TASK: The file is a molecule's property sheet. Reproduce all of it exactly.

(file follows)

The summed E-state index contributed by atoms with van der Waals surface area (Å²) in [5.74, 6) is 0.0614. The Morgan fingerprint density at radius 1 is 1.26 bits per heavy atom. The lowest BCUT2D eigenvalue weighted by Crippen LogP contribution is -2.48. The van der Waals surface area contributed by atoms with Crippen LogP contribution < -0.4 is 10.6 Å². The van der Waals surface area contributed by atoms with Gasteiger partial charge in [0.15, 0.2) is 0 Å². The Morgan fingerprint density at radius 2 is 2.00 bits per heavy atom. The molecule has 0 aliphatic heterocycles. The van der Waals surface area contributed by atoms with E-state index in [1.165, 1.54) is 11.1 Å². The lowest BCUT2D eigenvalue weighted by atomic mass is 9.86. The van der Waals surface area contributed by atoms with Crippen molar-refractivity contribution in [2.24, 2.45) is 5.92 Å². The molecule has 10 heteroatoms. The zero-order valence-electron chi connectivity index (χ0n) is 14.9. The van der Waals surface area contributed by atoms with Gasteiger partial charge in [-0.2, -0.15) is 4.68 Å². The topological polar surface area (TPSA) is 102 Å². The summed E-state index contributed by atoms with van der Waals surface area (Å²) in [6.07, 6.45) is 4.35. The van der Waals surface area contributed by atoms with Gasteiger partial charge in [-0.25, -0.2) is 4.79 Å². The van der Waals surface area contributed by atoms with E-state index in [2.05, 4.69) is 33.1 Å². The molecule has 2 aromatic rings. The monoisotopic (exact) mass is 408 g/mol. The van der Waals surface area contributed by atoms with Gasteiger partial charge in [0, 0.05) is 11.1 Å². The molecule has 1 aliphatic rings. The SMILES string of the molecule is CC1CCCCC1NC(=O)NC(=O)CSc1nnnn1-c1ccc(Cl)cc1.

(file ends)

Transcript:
The summed E-state index contributed by atoms with van der Waals surface area (Å²) in [5.74, 6) is 0.0614. The Morgan fingerprint density at radius 1 is 1.26 bits per heavy atom. The lowest BCUT2D eigenvalue weighted by Crippen LogP contribution is -2.48. The van der Waals surface area contributed by atoms with Crippen LogP contribution < -0.4 is 10.6 Å². The van der Waals surface area contributed by atoms with Gasteiger partial charge in [0.15, 0.2) is 0 Å². The Morgan fingerprint density at radius 2 is 2.00 bits per heavy atom. The molecule has 0 aliphatic heterocycles. The van der Waals surface area contributed by atoms with E-state index in [1.165, 1.54) is 11.1 Å². The lowest BCUT2D eigenvalue weighted by atomic mass is 9.86. The van der Waals surface area contributed by atoms with Crippen molar-refractivity contribution in [2.24, 2.45) is 5.92 Å². The molecule has 10 heteroatoms. The zero-order valence-electron chi connectivity index (χ0n) is 14.9. The van der Waals surface area contributed by atoms with Gasteiger partial charge in [-0.2, -0.15) is 4.68 Å². The topological polar surface area (TPSA) is 102 Å². The summed E-state index contributed by atoms with van der Waals surface area (Å²) in [6.07, 6.45) is 4.35. The van der Waals surface area contributed by atoms with Gasteiger partial charge in [-0.25, -0.2) is 4.79 Å². The van der Waals surface area contributed by atoms with E-state index in [2.05, 4.69) is 33.1 Å². The molecule has 2 aromatic rings. The monoisotopic (exact) mass is 408 g/mol. The van der Waals surface area contributed by atoms with Gasteiger partial charge in [0, 0.05) is 11.1 Å². The molecule has 1 aliphatic rings. The SMILES string of the molecule is CC1CCCCC1NC(=O)NC(=O)CSc1nnnn1-c1ccc(Cl)cc1.